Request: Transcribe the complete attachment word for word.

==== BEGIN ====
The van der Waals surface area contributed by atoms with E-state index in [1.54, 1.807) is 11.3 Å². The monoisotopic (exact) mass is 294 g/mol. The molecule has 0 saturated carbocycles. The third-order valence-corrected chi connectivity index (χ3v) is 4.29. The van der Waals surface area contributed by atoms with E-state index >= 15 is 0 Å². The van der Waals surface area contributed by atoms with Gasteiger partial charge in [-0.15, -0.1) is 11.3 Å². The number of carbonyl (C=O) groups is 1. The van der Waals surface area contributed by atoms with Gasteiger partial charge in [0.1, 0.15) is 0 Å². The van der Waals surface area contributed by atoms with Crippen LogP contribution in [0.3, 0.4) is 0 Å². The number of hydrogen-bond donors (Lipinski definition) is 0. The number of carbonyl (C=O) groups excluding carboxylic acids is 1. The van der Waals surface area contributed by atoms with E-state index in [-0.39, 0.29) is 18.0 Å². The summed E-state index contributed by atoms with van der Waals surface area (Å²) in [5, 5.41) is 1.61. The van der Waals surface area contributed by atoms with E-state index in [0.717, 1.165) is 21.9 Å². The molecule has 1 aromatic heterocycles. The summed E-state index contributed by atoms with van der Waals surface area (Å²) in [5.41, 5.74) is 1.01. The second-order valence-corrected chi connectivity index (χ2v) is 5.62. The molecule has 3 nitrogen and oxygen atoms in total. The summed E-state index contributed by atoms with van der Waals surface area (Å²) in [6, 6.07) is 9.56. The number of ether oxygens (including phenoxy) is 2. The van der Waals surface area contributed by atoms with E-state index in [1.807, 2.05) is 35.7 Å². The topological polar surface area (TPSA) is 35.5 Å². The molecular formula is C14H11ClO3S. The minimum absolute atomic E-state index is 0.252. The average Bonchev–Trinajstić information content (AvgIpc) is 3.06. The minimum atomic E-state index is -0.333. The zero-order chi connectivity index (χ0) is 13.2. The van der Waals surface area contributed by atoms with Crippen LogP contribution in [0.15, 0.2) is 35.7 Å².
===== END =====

The van der Waals surface area contributed by atoms with E-state index in [1.54, 1.807) is 11.3 Å². The monoisotopic (exact) mass is 294 g/mol. The molecule has 0 saturated carbocycles. The third-order valence-corrected chi connectivity index (χ3v) is 4.29. The van der Waals surface area contributed by atoms with E-state index >= 15 is 0 Å². The van der Waals surface area contributed by atoms with Gasteiger partial charge in [-0.15, -0.1) is 11.3 Å². The number of carbonyl (C=O) groups is 1. The van der Waals surface area contributed by atoms with Gasteiger partial charge in [0.1, 0.15) is 0 Å². The van der Waals surface area contributed by atoms with Crippen LogP contribution in [0.3, 0.4) is 0 Å². The number of hydrogen-bond donors (Lipinski definition) is 0. The number of carbonyl (C=O) groups excluding carboxylic acids is 1. The van der Waals surface area contributed by atoms with E-state index in [-0.39, 0.29) is 18.0 Å². The summed E-state index contributed by atoms with van der Waals surface area (Å²) in [5, 5.41) is 1.61. The van der Waals surface area contributed by atoms with E-state index in [0.717, 1.165) is 21.9 Å². The molecule has 1 aromatic heterocycles. The summed E-state index contributed by atoms with van der Waals surface area (Å²) in [5.41, 5.74) is 1.01. The second-order valence-corrected chi connectivity index (χ2v) is 5.62. The molecule has 3 nitrogen and oxygen atoms in total. The summed E-state index contributed by atoms with van der Waals surface area (Å²) in [6, 6.07) is 9.56. The number of ether oxygens (including phenoxy) is 2. The van der Waals surface area contributed by atoms with E-state index in [1.807, 2.05) is 35.7 Å². The topological polar surface area (TPSA) is 35.5 Å². The molecular formula is C14H11ClO3S. The minimum absolute atomic E-state index is 0.252. The average Bonchev–Trinajstić information content (AvgIpc) is 3.06. The minimum atomic E-state index is -0.333. The zero-order chi connectivity index (χ0) is 13.2. The van der Waals surface area contributed by atoms with Crippen LogP contribution in [0.15, 0.2) is 35.7 Å².